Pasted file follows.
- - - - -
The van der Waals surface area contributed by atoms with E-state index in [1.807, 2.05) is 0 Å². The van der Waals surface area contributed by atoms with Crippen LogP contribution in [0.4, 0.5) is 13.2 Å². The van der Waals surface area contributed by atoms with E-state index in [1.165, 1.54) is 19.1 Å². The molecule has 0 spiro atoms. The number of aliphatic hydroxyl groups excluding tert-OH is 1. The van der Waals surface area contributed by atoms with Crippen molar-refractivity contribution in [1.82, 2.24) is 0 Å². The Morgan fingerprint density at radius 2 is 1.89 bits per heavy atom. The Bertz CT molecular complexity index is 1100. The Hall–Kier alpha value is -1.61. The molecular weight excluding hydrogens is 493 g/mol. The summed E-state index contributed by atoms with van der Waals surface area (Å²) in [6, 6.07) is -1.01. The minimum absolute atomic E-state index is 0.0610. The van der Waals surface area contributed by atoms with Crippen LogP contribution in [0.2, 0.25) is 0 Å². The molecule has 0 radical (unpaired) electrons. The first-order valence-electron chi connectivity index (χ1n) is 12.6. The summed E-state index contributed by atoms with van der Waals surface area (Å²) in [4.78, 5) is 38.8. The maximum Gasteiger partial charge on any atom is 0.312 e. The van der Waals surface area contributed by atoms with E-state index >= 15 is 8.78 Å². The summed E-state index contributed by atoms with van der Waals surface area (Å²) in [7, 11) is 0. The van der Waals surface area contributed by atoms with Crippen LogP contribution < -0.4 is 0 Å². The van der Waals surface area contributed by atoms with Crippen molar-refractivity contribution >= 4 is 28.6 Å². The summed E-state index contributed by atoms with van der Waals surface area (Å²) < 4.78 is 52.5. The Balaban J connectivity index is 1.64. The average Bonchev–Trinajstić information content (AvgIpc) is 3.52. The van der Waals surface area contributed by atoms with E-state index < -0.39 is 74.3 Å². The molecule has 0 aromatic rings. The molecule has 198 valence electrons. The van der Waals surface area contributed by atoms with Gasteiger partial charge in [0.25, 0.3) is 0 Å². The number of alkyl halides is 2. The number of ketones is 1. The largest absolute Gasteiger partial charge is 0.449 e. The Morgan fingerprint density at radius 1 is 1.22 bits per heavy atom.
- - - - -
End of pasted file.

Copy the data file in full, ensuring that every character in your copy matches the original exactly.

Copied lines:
The van der Waals surface area contributed by atoms with E-state index in [1.807, 2.05) is 0 Å². The van der Waals surface area contributed by atoms with Crippen LogP contribution in [0.4, 0.5) is 13.2 Å². The van der Waals surface area contributed by atoms with E-state index in [1.165, 1.54) is 19.1 Å². The molecule has 0 spiro atoms. The number of aliphatic hydroxyl groups excluding tert-OH is 1. The van der Waals surface area contributed by atoms with Crippen molar-refractivity contribution in [1.82, 2.24) is 0 Å². The Morgan fingerprint density at radius 2 is 1.89 bits per heavy atom. The Bertz CT molecular complexity index is 1100. The Hall–Kier alpha value is -1.61. The molecular weight excluding hydrogens is 493 g/mol. The summed E-state index contributed by atoms with van der Waals surface area (Å²) in [6, 6.07) is -1.01. The minimum absolute atomic E-state index is 0.0610. The van der Waals surface area contributed by atoms with Crippen LogP contribution in [0.2, 0.25) is 0 Å². The molecule has 0 radical (unpaired) electrons. The first-order valence-electron chi connectivity index (χ1n) is 12.6. The summed E-state index contributed by atoms with van der Waals surface area (Å²) in [4.78, 5) is 38.8. The maximum Gasteiger partial charge on any atom is 0.312 e. The van der Waals surface area contributed by atoms with E-state index >= 15 is 8.78 Å². The summed E-state index contributed by atoms with van der Waals surface area (Å²) in [7, 11) is 0. The van der Waals surface area contributed by atoms with Crippen LogP contribution < -0.4 is 0 Å². The van der Waals surface area contributed by atoms with Crippen molar-refractivity contribution >= 4 is 28.6 Å². The summed E-state index contributed by atoms with van der Waals surface area (Å²) < 4.78 is 52.5. The Balaban J connectivity index is 1.64. The average Bonchev–Trinajstić information content (AvgIpc) is 3.52. The van der Waals surface area contributed by atoms with E-state index < -0.39 is 74.3 Å². The molecule has 0 aromatic rings. The molecule has 198 valence electrons. The van der Waals surface area contributed by atoms with Gasteiger partial charge in [0.25, 0.3) is 0 Å². The number of alkyl halides is 2. The number of ketones is 1. The largest absolute Gasteiger partial charge is 0.449 e. The Morgan fingerprint density at radius 1 is 1.22 bits per heavy atom.